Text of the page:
Magnesium transporter 1
The MAGT1 gene provides instructions for making a protein called a magnesium transporter, which moves charged atoms (ions) of magnesium (Mg2+) into certain immune system cells called T cells. T cells recognize foreign invaders, such as viruses, bacteria, and fungi, and are then turned on (activated) to attack these invaders in order to prevent infection and illness. Specifically, the magnesium transporter produced from the MAGT1 gene is active in CD8+ T cells, which are especially important in controlling viral infections such as the Epstein-Barr virus (EBV). These cells normally take in magnesium when they detect a foreign invader, and the magnesium is involved in activating the T cell's response.
Researchers suggest that magnesium transport may also be involved in the production of another type of T cell called helper T cells (CD4+ T cells) in a gland called the thymus. CD4+ T cells direct and assist the functions of the immune system by influencing the activities of other immune system cells.
2. Health Conditions Related to Genetic Changes
2.1. X-linked Immunodeficiency with Magnesium Defect, Epstein-Barr Virus Infection, and Neoplasia
At least five MAGT1 gene mutations that cause X-linked immunodeficiency with magnesium defect, Epstein-Barr virus infection, and neoplasia (typically known by the acronym XMEN) have been identified. XMEN is a disorder that affects the immune system in males. It involves chronic EBV infection and an increased risk of a cancer of immune system cells called lymphoma. The word "neoplasia" in the condition name refers to these lymphomas; neoplasia is a general term meaning abnormal growths of tissue.
MAGT1 gene mutations impair the magnesium transporter's function, reducing the amount of magnesium that gets into T cells. This magnesium deficiency prevents the efficient activation of the T cells to target EBV and other infections. Uncontrolled EBV infection increases the likelihood of developing lymphoma. Impaired production of CD4+ T cells resulting from abnormal magnesium transport likely accounts for the deficiency of this type of T cell in individuals with XMEN, contributing to the decreased ability to prevent infection and illness.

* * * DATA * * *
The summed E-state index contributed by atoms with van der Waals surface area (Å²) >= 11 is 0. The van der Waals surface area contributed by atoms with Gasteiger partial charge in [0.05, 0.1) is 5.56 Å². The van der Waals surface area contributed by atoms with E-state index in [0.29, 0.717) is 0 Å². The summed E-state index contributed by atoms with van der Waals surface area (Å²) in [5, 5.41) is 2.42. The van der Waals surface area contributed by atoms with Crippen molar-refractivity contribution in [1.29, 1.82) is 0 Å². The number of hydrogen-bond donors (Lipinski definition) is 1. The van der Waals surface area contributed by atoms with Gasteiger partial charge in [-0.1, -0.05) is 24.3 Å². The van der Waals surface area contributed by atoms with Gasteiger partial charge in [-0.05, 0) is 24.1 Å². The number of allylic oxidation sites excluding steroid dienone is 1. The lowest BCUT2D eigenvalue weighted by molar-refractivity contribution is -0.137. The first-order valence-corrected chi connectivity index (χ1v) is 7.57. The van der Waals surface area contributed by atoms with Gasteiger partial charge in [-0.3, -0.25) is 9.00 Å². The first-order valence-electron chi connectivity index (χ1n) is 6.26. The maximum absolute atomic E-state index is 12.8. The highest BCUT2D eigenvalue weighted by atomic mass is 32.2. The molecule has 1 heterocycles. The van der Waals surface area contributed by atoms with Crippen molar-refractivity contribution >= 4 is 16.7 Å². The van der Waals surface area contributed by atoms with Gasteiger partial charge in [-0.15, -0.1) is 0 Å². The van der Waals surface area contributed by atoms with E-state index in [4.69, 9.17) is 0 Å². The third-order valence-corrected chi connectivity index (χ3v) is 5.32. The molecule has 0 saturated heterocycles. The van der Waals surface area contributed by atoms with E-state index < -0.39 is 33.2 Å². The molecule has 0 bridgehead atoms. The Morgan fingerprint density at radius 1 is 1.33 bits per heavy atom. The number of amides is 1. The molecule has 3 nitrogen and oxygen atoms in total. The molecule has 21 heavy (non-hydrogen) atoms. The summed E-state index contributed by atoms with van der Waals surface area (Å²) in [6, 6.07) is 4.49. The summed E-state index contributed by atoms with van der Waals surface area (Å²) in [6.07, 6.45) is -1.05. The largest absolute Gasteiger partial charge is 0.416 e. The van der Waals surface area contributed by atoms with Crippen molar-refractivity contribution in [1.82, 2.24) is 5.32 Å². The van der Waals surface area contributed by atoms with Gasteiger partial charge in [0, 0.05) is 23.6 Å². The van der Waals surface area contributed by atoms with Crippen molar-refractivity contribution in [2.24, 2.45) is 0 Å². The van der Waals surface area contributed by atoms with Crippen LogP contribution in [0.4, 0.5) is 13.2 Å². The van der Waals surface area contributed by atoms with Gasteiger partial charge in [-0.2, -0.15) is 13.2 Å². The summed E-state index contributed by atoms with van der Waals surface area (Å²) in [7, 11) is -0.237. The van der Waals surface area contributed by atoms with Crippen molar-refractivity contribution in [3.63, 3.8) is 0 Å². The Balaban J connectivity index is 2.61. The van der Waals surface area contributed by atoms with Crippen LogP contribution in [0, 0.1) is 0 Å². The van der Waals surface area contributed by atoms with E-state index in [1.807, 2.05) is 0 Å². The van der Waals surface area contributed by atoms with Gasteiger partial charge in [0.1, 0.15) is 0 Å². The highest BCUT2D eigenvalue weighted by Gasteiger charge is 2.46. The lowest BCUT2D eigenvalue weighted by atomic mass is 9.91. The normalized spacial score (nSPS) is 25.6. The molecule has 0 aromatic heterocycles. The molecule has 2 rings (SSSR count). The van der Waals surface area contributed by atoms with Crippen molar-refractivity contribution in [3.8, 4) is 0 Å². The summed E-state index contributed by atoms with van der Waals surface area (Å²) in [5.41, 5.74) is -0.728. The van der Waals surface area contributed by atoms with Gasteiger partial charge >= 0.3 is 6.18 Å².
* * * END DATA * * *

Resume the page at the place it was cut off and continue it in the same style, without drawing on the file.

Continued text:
3. Other Names for This Gene
magnesium transporter protein 1
oligosaccharyltransferase 3 homolog B
The entry is from https://medlineplus.gov/genetics/gene/magt1
- Brandao K, Deason-Towne F, Perraud AL, Schmitz C. The role of Mg2+ in immunecells. Immunol Res. 2013 Mar;55(1-3):261-9. doi: 10.1007/s12026-012-8371-x.Review.
- Chaigne-Delalande B, Li FY, O'Connor GM, Lukacs MJ, Jiang P, Zheng L, Shatzer A, Biancalana M, Pittaluga S, Matthews HF, Jancel TJ, Bleesing JJ, Marsh RA,Kuijpers TW, Nichols KE, Lucas CL, Nagpal S, Mehmet H, Su HC, Cohen JI, Uzel G,Lenardo MJ. Mg2+ regulates cytotoxic functions of NK and CD8 T cells in chronicEBV infection through NKG2D. Science. 2013 Jul 12;341(6142):186-91. doi:10.1126/science.1240094.
- Li FY, Chaigne-Delalande B, Kanellopoulou C, Davis JC, Matthews HF, Douek DC, Cohen JI, Uzel G, Su HC, Lenardo MJ. Second messenger role for Mg2+ revealed byhuman T-cell immunodeficiency. Nature. 2011 Jul 27;475(7357):471-6. doi:10.1038/nature10246.
- Li FY, Chaigne-Delalande B, Su H, Uzel G, Matthews H, Lenardo MJ. XMENdisease: a new primary immunodeficiency affecting Mg2+ regulation of immunityagainst Epstein-Barr virus. Blood. 2014 Apr 3;123(14):2148-52. doi:10.1182/blood-2013-11-538686.
- Li FY, Lenardo MJ, Chaigne-Delalande B. Loss of MAGT1 abrogates the Mg2+ flux required for T cell signaling and leads to a novel human primaryimmunodeficiency. Magnes Res. 2011 Sep;24(3):S109-14. doi: 10.1684/mrh.2011.0286.Review.
- Wolf FI, Trapani V. MagT1: a highly specific magnesium channel with important roles beyond cellular magnesium homeostasis. Magnes Res. 2011 Sep;24(3):S86-91.doi: 10.1684/mrh.2011.0288. Review.